One preliminary study on menopausal women, published in 2007, reported that 2 tablespoons of ground flaxseed mixed into cereal, juice, or yogurt twice a day cut the women's hot flashes in half. And the intensity of their hot flashes dropped by 57%. The women noticed a difference after taking the daily flaxseed for just one week, and achieved the maximum benefit within two weeks.
But at the 2011 meeting of the American Society of Clinical Oncology, Mayo Clinic researchers reported there was no significant reduction in hot flashes between postmenopausal women and breast cancer patients eating a bar containing 410 milligrams of phytoestrogens from ground flaxseed and the group eating a placebo bar.
Other studies have shown that diets rich in the omega-3s from fish (DHA and EPA), which also naturally result in a lowered ratio of omega-6 to omega-3 fats, reduce bone loss. Researchers think this is most likely because omega-6 fats are converted into pro-inflammatory prostaglandins, while omega-3 fats are metabolized into anti-inflammatory prostaglandins. (Prostaglandins are hormone-like substances made in our bodies from fatty acids.)
In this study, 23 participants ate each of 3 diets for a 6-week period with a 3 week washout period in between diets. All 3 diets provided a similar amount of fat, but their ratio of omega-6 to omega-3 fats was quite different:
Diet 1 provided 34% total fat with omega-6 and omega-3 fats in amounts typically seen in the American diet: 9% polyunsaturated fats (PUFAs) of which 7.7% were omega-6 and only 0.8% omega-3 fats, resulting in a pro-inflammatory ratio of 9.6:1.
Diet 2, an omega-6-rich diet, provided 37% total fat containing 16% PUFAs of which 12% were omega-6 and 3.6% omega-3, a better but still pro-inflammatory ratio of 3.3:1.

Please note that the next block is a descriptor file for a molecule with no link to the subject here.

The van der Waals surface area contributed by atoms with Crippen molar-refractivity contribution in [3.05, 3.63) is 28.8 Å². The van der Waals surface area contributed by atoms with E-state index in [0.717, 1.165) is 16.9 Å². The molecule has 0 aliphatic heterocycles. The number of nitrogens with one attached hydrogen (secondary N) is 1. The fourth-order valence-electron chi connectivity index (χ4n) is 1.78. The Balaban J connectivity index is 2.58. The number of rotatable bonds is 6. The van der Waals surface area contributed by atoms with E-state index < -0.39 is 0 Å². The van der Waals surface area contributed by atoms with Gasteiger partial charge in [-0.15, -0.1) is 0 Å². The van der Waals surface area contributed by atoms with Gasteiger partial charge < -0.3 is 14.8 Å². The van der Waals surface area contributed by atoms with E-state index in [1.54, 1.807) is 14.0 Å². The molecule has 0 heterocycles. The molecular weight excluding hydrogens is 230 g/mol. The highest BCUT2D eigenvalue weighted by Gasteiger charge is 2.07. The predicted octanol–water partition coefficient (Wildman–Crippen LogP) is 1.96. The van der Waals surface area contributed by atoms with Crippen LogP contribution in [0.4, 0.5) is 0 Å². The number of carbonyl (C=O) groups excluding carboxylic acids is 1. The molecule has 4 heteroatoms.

Diet 3, which provided 38% in total fats, was an omega-3-rich diet, containing 17% PUFAs, of which 10.5% were omega-6 and 6.5% omega-3, resulting in an anti-inflammatory ratio of 1.6:1.
After each diet, subjects' blood levels of N-telopeptides, a marker of bone breakdown, were measured, and were found to be much lower following Diet 3, the omega-3-rich diet, than either of the other two.
The level of N-telopeptides seen in subjects' blood each diet also correlated with that of a marker of inflammation called tumor necrosis factor-alpha (TNF-alpha). Diets 1 and 2—the diets which had a significantly higher ratio of omega-6 to omega-3 fats—also had much higher levels of TNF-alpha than the Diet 3, which was high in omega-3 fats from walnuts and flaxseed. Practical Tip: Protect your bones' by making anti-inflammatory omega-3-rich flaxseed and walnuts, as well as cold water fish, frequent contributors to your healthy way of eating.
How to Take It
- Although studies have found that regular consumption of fish (which includes the omega-3 fatty acids EPA and DHA) may reduce the risk of macular degeneration, a recent study including two large groups of men and women found that diets rich in ALA may increase the risk of this disease. Ask your health care provider.
- Flaxseed may slow down the absorption of oral medications or other nutrients if taken at the same time. Therefore, flaxseed should be ingested several hours before, or after medicines or supplements. Talk to your health care provider before taking flaxseed if you regularly take any prescription or nonprescription medications, or dietary supplements.
- People with either diabetes or schizophrenia may lack the ability to convert ALA to EPA and DHA, the forms of omega-3 fatty acids that are generally made from ALA and are more readily used by the body. Therefore, people with these conditions should obtain their omega-3 fatty acids directly from dietary sources rich in EPA and DHA, such as cold water fish (including mackerel, salmon, or whitefish).
- Do not use flaxseed products or ALA if you have diabetes, prostate problems, breast cancer, or schizophrenia without the advice and supervision of a qualified health care provider.
Does ground flaxseed have more health benefits than whole flaxseed? http://www.mayoclinic.com/health/flaxseed/AN01258
Case: This Single Food Helps Your Cholesterol, Heart, and Weight
The Benefits of Flaxseed http://www.webmd.com/diet/features/benefits-of-flaxseed?page=3